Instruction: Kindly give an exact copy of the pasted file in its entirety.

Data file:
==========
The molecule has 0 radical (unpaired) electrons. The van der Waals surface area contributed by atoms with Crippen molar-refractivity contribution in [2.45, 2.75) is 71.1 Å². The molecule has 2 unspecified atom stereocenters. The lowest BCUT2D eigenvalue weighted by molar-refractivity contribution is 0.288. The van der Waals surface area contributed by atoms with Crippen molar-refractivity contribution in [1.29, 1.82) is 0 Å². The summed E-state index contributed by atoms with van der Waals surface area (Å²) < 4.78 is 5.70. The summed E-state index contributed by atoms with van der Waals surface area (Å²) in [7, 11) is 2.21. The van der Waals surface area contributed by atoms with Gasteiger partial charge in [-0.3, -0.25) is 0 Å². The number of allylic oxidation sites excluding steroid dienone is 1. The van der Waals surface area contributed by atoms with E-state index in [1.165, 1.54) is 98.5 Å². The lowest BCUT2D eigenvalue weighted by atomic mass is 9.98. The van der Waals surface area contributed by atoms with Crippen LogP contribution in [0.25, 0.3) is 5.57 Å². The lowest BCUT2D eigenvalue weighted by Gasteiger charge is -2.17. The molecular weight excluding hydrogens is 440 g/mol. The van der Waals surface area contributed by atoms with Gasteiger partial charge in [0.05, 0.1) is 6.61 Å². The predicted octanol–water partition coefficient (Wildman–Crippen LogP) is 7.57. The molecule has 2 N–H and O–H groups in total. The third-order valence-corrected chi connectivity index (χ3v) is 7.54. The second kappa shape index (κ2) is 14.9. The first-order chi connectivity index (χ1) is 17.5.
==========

The molecule has 0 radical (unpaired) electrons. The van der Waals surface area contributed by atoms with Crippen molar-refractivity contribution in [2.45, 2.75) is 71.1 Å². The molecule has 2 unspecified atom stereocenters. The lowest BCUT2D eigenvalue weighted by molar-refractivity contribution is 0.288. The van der Waals surface area contributed by atoms with Crippen molar-refractivity contribution in [1.29, 1.82) is 0 Å². The summed E-state index contributed by atoms with van der Waals surface area (Å²) < 4.78 is 5.70. The summed E-state index contributed by atoms with van der Waals surface area (Å²) in [7, 11) is 2.21. The van der Waals surface area contributed by atoms with Gasteiger partial charge in [-0.3, -0.25) is 0 Å². The number of allylic oxidation sites excluding steroid dienone is 1. The van der Waals surface area contributed by atoms with E-state index in [1.165, 1.54) is 98.5 Å². The lowest BCUT2D eigenvalue weighted by atomic mass is 9.98. The van der Waals surface area contributed by atoms with Crippen LogP contribution in [0.25, 0.3) is 5.57 Å². The lowest BCUT2D eigenvalue weighted by Gasteiger charge is -2.17. The molecular weight excluding hydrogens is 440 g/mol. The van der Waals surface area contributed by atoms with Gasteiger partial charge in [0.05, 0.1) is 6.61 Å². The predicted octanol–water partition coefficient (Wildman–Crippen LogP) is 7.57. The molecule has 2 N–H and O–H groups in total. The third-order valence-corrected chi connectivity index (χ3v) is 7.54. The second kappa shape index (κ2) is 14.9. The first-order chi connectivity index (χ1) is 17.5.